andrewd@ee.uts.edu.au (Andrew Dorrell) Guest

Posted: Tue Dec 03, 2002 11:34 am Subject: Answer: Reference missing in Daubechies' Ten lectures ? (WD 4.4 #17)




Answer: Reference missing in Daubechies' Ten lectures ? (WD 4.4 #17)
The following is a response to my question which I have not seen posted to
the list yet (although you may have received it since the last posting).
Question: Reference missing in Daubechies' Ten lectures ?
Answer:
From: "S.PITTNER Diss.Wavelets" <pittner@uranus.tuwien.ac.at>
Subject: Response concerning Daubechies reference
I only know two articles that fit to your question. They are
both contained in my bibliography and are listed below
supplemented by abstracts. I think that Ingrid Daubechies
had the first one in mind.
Stefan Pittner
M. Antonini, M. Barlaud, P. Mathieu,
Predictive Interscale Image Coding Using Vector Quantization,
in ``Signal Processing V: Theories and Applications"
(L. Torres, E. Masgrau, M. A. Lagunas, Eds.), Vol. 2, Elsevier Science
Publishers, Amsterdam, 1990, pp. 10911094.
The authors propose a new method for image compression
associating the biorthogonal wavelet transform and an interscale
prediction scheme. They use a biorthogonal wavelet transform in order
to obtain a set of images at different scales and for different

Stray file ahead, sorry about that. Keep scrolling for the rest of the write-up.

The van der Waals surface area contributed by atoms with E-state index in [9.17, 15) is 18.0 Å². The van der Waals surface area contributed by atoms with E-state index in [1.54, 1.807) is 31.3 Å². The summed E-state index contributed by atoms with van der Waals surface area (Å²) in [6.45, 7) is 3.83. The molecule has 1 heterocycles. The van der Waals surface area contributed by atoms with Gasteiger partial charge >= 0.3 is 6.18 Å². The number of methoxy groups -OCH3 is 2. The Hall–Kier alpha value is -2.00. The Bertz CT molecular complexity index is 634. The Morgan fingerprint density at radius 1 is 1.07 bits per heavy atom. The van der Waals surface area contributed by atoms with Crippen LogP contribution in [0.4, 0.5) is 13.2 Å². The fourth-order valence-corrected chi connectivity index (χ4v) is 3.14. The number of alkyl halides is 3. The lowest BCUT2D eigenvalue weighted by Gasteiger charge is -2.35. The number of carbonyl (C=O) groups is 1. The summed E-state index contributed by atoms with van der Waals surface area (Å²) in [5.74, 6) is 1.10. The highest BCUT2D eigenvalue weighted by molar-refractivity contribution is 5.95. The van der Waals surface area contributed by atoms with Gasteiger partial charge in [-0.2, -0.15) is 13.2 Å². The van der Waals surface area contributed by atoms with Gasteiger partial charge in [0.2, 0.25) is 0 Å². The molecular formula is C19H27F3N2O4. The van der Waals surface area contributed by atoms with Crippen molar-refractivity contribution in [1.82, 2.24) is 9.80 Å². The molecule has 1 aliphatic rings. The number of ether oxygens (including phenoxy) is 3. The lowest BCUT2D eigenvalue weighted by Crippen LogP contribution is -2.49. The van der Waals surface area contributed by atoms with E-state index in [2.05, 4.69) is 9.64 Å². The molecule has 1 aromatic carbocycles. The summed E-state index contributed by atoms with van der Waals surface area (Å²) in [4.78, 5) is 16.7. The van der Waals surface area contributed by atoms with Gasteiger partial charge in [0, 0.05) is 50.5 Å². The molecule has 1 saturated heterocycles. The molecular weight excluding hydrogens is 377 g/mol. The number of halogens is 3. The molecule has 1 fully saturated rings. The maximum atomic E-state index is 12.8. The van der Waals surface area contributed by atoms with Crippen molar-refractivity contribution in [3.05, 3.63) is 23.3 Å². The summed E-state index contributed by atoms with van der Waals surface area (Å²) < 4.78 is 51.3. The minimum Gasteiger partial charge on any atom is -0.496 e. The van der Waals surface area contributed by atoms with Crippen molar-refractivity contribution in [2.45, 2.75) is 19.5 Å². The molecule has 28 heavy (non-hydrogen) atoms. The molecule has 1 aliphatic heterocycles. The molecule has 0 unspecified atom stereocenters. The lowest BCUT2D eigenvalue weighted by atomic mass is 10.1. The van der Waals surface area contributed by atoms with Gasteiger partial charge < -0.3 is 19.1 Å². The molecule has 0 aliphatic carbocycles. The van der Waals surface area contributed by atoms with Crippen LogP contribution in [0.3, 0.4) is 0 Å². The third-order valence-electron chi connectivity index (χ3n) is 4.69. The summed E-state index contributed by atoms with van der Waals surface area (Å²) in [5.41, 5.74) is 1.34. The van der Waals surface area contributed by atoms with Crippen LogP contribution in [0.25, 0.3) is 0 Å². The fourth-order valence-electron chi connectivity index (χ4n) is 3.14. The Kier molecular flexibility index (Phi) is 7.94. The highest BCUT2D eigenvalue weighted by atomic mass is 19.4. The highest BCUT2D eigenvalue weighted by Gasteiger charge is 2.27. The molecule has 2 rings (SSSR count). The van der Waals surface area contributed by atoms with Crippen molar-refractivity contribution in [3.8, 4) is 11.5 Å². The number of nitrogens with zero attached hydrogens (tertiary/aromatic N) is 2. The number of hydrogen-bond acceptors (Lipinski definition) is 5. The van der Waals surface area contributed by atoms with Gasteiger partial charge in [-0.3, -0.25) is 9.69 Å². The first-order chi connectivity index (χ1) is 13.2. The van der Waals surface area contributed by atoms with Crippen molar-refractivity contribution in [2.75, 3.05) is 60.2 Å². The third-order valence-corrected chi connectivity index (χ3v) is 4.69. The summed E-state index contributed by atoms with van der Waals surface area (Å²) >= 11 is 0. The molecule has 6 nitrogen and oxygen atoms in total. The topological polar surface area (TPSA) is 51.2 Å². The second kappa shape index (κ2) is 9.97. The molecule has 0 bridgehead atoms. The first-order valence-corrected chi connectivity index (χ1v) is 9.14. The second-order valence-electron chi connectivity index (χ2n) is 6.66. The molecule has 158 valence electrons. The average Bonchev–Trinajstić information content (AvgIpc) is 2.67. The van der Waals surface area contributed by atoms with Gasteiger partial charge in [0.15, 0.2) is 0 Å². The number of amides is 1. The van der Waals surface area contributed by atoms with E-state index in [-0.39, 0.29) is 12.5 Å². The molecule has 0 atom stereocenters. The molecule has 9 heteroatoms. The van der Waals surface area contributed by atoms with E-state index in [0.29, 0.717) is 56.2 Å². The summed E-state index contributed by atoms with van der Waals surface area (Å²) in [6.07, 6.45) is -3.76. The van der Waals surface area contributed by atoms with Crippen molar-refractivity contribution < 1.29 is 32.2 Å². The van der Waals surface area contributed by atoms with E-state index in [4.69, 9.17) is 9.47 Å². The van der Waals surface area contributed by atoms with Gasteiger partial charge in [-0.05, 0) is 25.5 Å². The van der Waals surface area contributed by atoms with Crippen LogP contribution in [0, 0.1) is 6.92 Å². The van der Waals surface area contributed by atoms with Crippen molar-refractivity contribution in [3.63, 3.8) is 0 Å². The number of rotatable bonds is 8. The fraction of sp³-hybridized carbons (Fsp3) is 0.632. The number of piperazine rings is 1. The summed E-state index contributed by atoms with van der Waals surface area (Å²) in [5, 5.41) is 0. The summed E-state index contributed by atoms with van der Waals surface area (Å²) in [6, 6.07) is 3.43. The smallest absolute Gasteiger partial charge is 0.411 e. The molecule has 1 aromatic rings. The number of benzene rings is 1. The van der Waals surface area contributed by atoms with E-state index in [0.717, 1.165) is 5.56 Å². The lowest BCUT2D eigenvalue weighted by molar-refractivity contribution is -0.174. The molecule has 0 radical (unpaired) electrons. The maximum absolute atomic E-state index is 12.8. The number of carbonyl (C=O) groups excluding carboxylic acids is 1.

orientations. The method consists of predicting the position and the
amplitude of the edges at a given scale using the edges of the lower
scales. They also propose an interscale vector quantization scheme
which accounts for the correlation between the wavelet coefficients
inside the classification algorithm (LBG or KOHONEN neural network
algorithms).
M. Antonini, M. Barlaud, P. Mathieu, I. Daubechies,
Image Coding Using Vector Quantization in the Wavelet Transform Domain,
Proc. of the IEEE Int. Conf. on Acoust., Speech and Signal Processing, Vol. 4,
Albuquerque, 1990, pp. 22972300.
Image compression is now essential for applications such as transmissions
and storage in databases. This paper proposes a new scheme for image
compression that takes into account psychovisual features both in the space and
frequency domains; this new method involves two steps. First, the authors use
a wavelet transform in order to obtain a set of orthonormal subclasses of
images; the original image is decomposed at different scales using a
pyramidal algorithm architecture. The decomposition is along the vertical
and horizontal directions and maintains constant the number of pixels
required to describe the image. Second, according to Shannon'/s rate
distortion theory, the wavelet coefficients are vector quantized using a
multiresolution codebook. Furthermore, to encode the wavelet coefficients
the authors propose a noise shaping bit allocation procedure which assumes
that details at high resolution are less visible to the human eyes. Finally,
in order to allow the receiver to recognize a picture as quickly as possible
at minimum cost they present a progressive transmission scheme. In fact, it
is shown that the wavelet transform is particularly welladapted to the
progressive transmission.